Daniel 9:18 “We do not make requests of you because we are righteous, but because of your great mercy.”
Not all the help we receive means we mean a lot to the helper. I had trouble installing new software on my computer awhile back, so I contacted customer support. After a few emails back and forth, a nice man named Jonah was able to pinpoint my problem. He got me up and running. He was a big help, and I greatly appreciate it, but I don’t think he’s going to start sending me Christmas and birthday cards now, or showing up at important family celebrations. I don’t mean anything to him. I was just case number 01551537, and that’s all I expected.
I once visited someone in the hospital who was struggling with great pain. One of the nurses in particular was gifted at helping this patient get relief. When my friend thanked the nurse for caring so much, the nurse made a rather startling confession. “I don’t care about you or your pain. I care about my job. That’s the reason why I work so hard at this.”
Sometimes we help because we care so deeply about someone, but not always. Sometimes our mercy, if you can call it that, comes because we have been made to feel guilty. So it comes with a grudge. If we can advertise the help we give a little, like the Pharisees in Jesus’ day whom Jesus accused of making a public spectacle of their charitable gifts (complete with a Jewish version of the mariachi band playing in the background), we might like what it does for our pride. Maybe, like my software support friend, it’s just our job. At times, it may be nothing more than a matter of necessity: the stalled car ahead is blocking the road, and you aren’t going to get through until someone pushes it off to the side, so you get out to help.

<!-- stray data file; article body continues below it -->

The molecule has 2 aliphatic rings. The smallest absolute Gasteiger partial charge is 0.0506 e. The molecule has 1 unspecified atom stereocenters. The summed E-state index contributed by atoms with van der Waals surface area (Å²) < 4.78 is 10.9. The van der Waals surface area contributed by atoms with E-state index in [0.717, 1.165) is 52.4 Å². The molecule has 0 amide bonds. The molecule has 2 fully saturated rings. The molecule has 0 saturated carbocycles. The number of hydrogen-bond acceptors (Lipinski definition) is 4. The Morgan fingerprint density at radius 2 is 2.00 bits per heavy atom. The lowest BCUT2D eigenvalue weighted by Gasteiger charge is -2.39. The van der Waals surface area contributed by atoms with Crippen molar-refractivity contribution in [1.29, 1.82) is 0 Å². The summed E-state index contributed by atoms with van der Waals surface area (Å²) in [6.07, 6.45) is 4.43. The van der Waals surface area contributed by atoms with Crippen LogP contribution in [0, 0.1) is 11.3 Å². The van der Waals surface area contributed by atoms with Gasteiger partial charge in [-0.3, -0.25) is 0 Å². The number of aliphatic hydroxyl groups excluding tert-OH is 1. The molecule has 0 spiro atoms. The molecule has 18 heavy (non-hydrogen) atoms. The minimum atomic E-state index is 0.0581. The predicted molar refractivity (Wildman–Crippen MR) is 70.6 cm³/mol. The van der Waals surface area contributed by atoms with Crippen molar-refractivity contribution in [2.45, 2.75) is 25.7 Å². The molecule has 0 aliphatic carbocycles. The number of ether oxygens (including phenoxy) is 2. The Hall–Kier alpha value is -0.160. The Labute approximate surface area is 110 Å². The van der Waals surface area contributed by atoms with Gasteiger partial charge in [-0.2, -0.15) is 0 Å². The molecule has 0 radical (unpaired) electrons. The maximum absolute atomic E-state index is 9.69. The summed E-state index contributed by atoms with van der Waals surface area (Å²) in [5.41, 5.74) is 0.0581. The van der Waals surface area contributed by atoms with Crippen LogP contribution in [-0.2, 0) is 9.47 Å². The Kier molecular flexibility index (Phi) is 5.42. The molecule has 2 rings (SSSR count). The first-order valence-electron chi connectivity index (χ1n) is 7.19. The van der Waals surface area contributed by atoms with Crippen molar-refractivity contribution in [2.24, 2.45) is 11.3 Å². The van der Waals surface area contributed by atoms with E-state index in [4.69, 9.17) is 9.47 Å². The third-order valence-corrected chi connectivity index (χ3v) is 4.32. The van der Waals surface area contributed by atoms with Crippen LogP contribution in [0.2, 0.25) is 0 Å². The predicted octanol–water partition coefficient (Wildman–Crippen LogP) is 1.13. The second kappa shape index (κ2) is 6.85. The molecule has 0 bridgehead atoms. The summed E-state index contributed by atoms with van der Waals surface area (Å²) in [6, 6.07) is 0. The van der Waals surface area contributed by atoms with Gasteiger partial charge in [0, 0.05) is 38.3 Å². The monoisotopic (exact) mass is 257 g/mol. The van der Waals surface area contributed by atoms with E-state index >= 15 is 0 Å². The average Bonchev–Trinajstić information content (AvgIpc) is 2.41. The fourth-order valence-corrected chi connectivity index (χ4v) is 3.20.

Sometimes we might suspect even God’s help comes for less than sympathetic reasons. Does he assist because he has created these great cosmic principles by which everything is supposed to work, and he doesn’t want to break his own rules? Is the help I get today nothing more than a piece in a puzzle that all fits into some far grander scheme, and it is just my good fortune that my need fit into that plan? Many religions have gods who work mostly out of self-interest. Eastern religions don’t even have personal gods, just an impersonal “force” of some sort, and how can an impersonal force care about me at all?
But “mercy” means more than God’s help. And mercy is what Daniel pleads. Mercy means that when God looks at our misery he is genuinely moved by what he sees. He is filled with compassion. Crying children stir something inside of us that makes us want to help, to relieve their suffering, even if the children are complete strangers. It’s a matter of the heart as much as it is the hands.
We see God’s mercy so often in Jesus’ ministry. He came to preach to a people who were spiritually starving, whose souls were being fed the spiritual equivalent of sawdust–no grace, just rules. Matthew tells us that when Jesus saw these crowds, “he had compassion on them, because they were harassed and helpless, like sheep without a shepherd.” When he later feeds the 5000, he had originally intended to get away for a little vacation. But a large crowd tracks him down, and when Jesus sees them he has compassion on them and heals their sick, and teaches them, and feeds them. When Jesus goes to comfort his friends Mary and Martha at the death of their brother Lazarus, and he sees them crying, he is so moved by their grief that he starts to cry himself. Then, of course, he follows with the mercy of bringing Lazarus back to life.
Do you see what this means for you and me? Because Jesus is full of mercy, we have more than God’s help. We have a place in his heart. Our misery genuinely moves him, and it moves him to help. Even when help seems a long time in coming, and our prayers don’t seem to be answered, that doesn’t mean he doesn’t care. Sometimes God’s mercies involve things that pain him to see us suffer, but the pain is necessary to help and save us. He lets it continue until we are safe. Ultimately, mercy led him to give his life to rescue us from our own sins against him. Those sins are the root of our misery.
His relationship with us is never a cold, impersonal, professional relationship. Mercy means that we have a place in his heart.